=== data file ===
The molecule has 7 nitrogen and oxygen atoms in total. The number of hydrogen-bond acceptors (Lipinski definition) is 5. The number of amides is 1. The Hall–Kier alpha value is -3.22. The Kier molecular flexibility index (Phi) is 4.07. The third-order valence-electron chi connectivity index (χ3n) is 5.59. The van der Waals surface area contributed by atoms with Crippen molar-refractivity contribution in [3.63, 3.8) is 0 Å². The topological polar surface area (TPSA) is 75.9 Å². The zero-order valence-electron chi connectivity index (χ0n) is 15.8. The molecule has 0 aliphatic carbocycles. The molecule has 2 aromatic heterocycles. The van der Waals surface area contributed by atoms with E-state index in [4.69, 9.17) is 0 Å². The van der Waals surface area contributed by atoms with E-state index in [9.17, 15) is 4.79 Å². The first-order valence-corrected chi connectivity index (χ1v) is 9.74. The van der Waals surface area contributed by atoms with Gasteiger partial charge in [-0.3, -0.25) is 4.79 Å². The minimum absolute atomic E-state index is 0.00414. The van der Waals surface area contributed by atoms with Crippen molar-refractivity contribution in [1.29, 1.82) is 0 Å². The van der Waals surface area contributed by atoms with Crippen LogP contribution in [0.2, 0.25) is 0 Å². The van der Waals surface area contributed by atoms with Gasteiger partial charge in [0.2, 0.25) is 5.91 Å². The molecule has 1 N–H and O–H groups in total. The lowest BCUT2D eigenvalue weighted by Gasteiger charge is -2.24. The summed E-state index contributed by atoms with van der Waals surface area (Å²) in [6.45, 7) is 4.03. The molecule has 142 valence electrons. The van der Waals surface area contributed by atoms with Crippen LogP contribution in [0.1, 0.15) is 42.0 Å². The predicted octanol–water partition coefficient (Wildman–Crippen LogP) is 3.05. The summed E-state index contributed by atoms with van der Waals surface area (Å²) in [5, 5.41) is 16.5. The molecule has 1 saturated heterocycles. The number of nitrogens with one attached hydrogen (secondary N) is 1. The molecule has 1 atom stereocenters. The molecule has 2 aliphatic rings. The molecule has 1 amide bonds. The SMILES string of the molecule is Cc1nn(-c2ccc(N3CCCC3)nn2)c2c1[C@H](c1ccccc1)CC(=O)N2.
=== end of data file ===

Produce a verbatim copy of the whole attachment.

The molecule has 7 nitrogen and oxygen atoms in total. The number of hydrogen-bond acceptors (Lipinski definition) is 5. The number of amides is 1. The Hall–Kier alpha value is -3.22. The Kier molecular flexibility index (Phi) is 4.07. The third-order valence-electron chi connectivity index (χ3n) is 5.59. The van der Waals surface area contributed by atoms with Crippen molar-refractivity contribution in [3.63, 3.8) is 0 Å². The topological polar surface area (TPSA) is 75.9 Å². The zero-order valence-electron chi connectivity index (χ0n) is 15.8. The molecule has 0 aliphatic carbocycles. The molecule has 2 aromatic heterocycles. The van der Waals surface area contributed by atoms with E-state index in [4.69, 9.17) is 0 Å². The van der Waals surface area contributed by atoms with E-state index in [9.17, 15) is 4.79 Å². The first-order valence-corrected chi connectivity index (χ1v) is 9.74. The van der Waals surface area contributed by atoms with Gasteiger partial charge in [-0.3, -0.25) is 4.79 Å². The minimum absolute atomic E-state index is 0.00414. The van der Waals surface area contributed by atoms with Crippen molar-refractivity contribution in [1.29, 1.82) is 0 Å². The van der Waals surface area contributed by atoms with Crippen LogP contribution in [0.2, 0.25) is 0 Å². The van der Waals surface area contributed by atoms with Gasteiger partial charge in [0.2, 0.25) is 5.91 Å². The molecule has 1 N–H and O–H groups in total. The lowest BCUT2D eigenvalue weighted by Gasteiger charge is -2.24. The summed E-state index contributed by atoms with van der Waals surface area (Å²) in [6.45, 7) is 4.03. The molecule has 142 valence electrons. The van der Waals surface area contributed by atoms with Crippen LogP contribution in [0.1, 0.15) is 42.0 Å². The predicted octanol–water partition coefficient (Wildman–Crippen LogP) is 3.05. The summed E-state index contributed by atoms with van der Waals surface area (Å²) in [5, 5.41) is 16.5. The molecule has 1 saturated heterocycles. The number of nitrogens with one attached hydrogen (secondary N) is 1. The molecule has 1 atom stereocenters. The molecule has 2 aliphatic rings. The molecule has 1 amide bonds. The SMILES string of the molecule is Cc1nn(-c2ccc(N3CCCC3)nn2)c2c1[C@H](c1ccccc1)CC(=O)N2.